Elizabeth recorded:

…We pondered upon [the doctrine of polygamy] continually, and our prayers were unceasing that the Lord would grant us some special manifestation concerning this new and strange doctrine. The Lord was very merciful to us; He revealed unto us His power and glory. We were seemingly wrapt in a heavenly vision, a halo of light encircled us, and we were convinced in our own minds that God heard and approved our prayers…Our hearts were comforted and our faith made so perfect that we were willing to give our eldest daughter [Sarah Ann Whitney], then only seventeen years of age, to Joseph, in the holy order of plural marriage…laying aside all our traditions and former notions in regard to marriage, we gave her with our mutual consent.[4]:347

Phoebe Carter Woodruff

The first wife of future Church President Wilford Woodruff, Pheobe reported:

When the principles of polygamy was first taught I thought it the most wicked thing I ever heard of; consequently I supp opposed it to the best of my ability, until I became sick and wretched. As soon, however, as I became convinced that it originated as a revelation from God through Joseph, and knowing him to be a prophet, I wrestled with my Heavenly Father in fervent prayers--, to be guided aright at that all important moment of my life. The answer came. Peace was given to my mind. I knew it was the will of God and from that time to the present I have sought to faithfully honor the patriarchal law. Of Joseph, my testimony is that he was one of the greatest prophets the Lord ever called; that he lived for the redemption of mankind, and died a martyr for the truth.[9]

Brigham Young

See also Brian Hales' discussion
A common question regarding the men and women who entered into plural marriages during Joseph Smith’s lifetime is "Why did they do it?" Many authors have suggested that the Latter-day Saints were merely duped by a charismatic, self-proclaimed prophet. It might be argued, however, that this simplistic answer is insufficient, if not completely inaccurate.

Of all the polygamous marriage proposals made in Nauvoo during Joseph Smith’s lifetime, Brigham Young’s to Martha Brotherton is the only one that was recorded and published soon after it occurred.

Many are quick to declare that Joseph's polygamy sprang from religious extremism and/or sexual desire. This article explores the difficulties that Joseph had with plural marriage, and evidence for what truly motivated his acts.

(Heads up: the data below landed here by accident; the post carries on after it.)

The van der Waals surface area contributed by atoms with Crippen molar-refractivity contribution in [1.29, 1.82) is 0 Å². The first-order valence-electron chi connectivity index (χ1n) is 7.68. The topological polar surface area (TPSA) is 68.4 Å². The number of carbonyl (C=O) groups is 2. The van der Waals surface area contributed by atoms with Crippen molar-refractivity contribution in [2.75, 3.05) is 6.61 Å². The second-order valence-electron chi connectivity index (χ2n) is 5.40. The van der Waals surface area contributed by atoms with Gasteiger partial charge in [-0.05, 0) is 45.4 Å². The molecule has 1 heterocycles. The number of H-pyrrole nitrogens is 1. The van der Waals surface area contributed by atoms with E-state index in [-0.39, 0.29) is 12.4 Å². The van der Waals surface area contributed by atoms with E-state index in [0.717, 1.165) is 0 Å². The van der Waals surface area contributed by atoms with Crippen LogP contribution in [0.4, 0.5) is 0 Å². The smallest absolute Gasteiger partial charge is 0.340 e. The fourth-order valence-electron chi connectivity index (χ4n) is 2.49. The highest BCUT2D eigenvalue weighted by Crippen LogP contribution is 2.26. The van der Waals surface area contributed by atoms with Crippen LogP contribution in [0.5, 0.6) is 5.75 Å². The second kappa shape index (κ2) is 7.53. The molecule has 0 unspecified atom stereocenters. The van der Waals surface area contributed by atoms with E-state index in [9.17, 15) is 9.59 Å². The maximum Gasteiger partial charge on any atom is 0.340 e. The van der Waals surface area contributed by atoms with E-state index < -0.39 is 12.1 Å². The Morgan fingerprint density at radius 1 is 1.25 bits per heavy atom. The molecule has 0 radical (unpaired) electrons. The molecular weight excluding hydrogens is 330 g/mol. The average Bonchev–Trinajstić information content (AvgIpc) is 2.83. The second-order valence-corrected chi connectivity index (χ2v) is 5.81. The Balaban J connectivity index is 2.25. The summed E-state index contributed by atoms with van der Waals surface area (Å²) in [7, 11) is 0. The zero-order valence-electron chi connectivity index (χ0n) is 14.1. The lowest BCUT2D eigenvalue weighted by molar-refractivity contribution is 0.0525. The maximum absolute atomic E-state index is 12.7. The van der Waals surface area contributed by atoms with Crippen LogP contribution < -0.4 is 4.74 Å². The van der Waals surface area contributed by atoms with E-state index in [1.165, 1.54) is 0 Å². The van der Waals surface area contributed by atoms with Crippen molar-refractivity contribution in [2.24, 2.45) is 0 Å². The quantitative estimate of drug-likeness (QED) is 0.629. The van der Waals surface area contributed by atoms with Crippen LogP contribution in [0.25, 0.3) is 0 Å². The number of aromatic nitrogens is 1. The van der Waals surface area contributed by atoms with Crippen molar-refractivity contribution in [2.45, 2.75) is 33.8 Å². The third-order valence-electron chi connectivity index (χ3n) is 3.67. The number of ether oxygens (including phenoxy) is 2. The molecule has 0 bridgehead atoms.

Heber and Vilate Kimball

How did Heber and Vilate Kimball receive a divine manifestation regarding plural marriage?

Helen Mar Kimball wrote of her mother, Vilate Kimball: "the vision of her mind was opened, and she saw the principle of Celestial Marriage illustrated in all its beauty and glory"

Helen Mar Kimball wrote of her parents:

My mother had noticed a change in his [Heber's] looks and appearance [since the command to practice plural marriage], and when she enquired the cause, he tried to evade her question, saying it was only her imagination, or that he was not feeling well, etc. But it so worked upon his mind that his anxious and haggard looks betrayed him daily and hourly, and finally his misery became so unbearable that it was impossible to control his feelings. He became sick in body, but his mental wretchedness was too great to allow of his retiring at night, and instead of going to bed he would walk the floor; and the agony of his mind was so terrible that he would wring his hands and weep, beseeching the Lord with his whole soul to be merciful and reveal to his wife the cause of his great sorrow, for he himself could not break his vow of secrecy. His anguish and my mother's, were indescribable and when unable to endure it longer, she retired to her room, where with a broken and contrite heart, she poured out her grief to [God]. . . .

My father's heart was raised at the same time in supplication, and while pleading as one would plead for life, the vision of her mind was opened, and she saw the principle of Celestial Marriage illustrated in all its beauty and glory, together with the great exaltation and honor it would confer upon her in that immortal and celestial sphere if she would but accept it and stand in her place by her husband's side. She was also shown the woman he had taken to wife, and contemplated with joy the vast and boundless love and union which this order would bring about, as well as the increase of kingdoms, power, and glory extending throughout the eternities, worlds without end.